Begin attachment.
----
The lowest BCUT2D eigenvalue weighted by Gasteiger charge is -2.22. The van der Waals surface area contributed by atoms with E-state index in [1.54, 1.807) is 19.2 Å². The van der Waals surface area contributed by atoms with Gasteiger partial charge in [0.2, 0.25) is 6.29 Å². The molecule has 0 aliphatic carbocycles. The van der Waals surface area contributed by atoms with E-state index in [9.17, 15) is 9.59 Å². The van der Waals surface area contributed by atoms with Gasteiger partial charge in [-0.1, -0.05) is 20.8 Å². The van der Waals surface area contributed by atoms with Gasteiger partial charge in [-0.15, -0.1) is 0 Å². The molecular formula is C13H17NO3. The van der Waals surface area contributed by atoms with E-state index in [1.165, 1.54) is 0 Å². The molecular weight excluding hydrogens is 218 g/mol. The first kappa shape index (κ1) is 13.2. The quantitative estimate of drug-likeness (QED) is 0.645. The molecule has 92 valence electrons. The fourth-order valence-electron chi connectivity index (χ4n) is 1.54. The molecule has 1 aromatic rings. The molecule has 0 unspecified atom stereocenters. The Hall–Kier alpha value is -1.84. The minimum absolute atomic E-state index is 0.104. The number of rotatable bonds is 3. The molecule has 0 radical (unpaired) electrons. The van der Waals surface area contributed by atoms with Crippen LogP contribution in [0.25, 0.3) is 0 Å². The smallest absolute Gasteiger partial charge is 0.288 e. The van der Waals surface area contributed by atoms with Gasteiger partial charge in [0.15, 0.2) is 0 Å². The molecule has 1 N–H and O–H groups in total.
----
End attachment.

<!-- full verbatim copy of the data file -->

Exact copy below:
The lowest BCUT2D eigenvalue weighted by Gasteiger charge is -2.22. The van der Waals surface area contributed by atoms with E-state index in [1.54, 1.807) is 19.2 Å². The van der Waals surface area contributed by atoms with Gasteiger partial charge in [0.2, 0.25) is 6.29 Å². The molecule has 0 aliphatic carbocycles. The van der Waals surface area contributed by atoms with E-state index in [9.17, 15) is 9.59 Å². The van der Waals surface area contributed by atoms with Gasteiger partial charge in [-0.1, -0.05) is 20.8 Å². The van der Waals surface area contributed by atoms with Gasteiger partial charge in [-0.15, -0.1) is 0 Å². The molecular formula is C13H17NO3. The van der Waals surface area contributed by atoms with E-state index in [1.165, 1.54) is 0 Å². The molecular weight excluding hydrogens is 218 g/mol. The first kappa shape index (κ1) is 13.2. The quantitative estimate of drug-likeness (QED) is 0.645. The molecule has 92 valence electrons. The fourth-order valence-electron chi connectivity index (χ4n) is 1.54. The molecule has 1 aromatic rings. The molecule has 0 unspecified atom stereocenters. The Hall–Kier alpha value is -1.84. The minimum absolute atomic E-state index is 0.104. The number of rotatable bonds is 3. The molecule has 0 radical (unpaired) electrons. The van der Waals surface area contributed by atoms with Crippen LogP contribution in [0.25, 0.3) is 0 Å². The smallest absolute Gasteiger partial charge is 0.288 e. The van der Waals surface area contributed by atoms with Gasteiger partial charge in [0.15, 0.2) is 0 Å². The molecule has 1 N–H and O–H groups in total.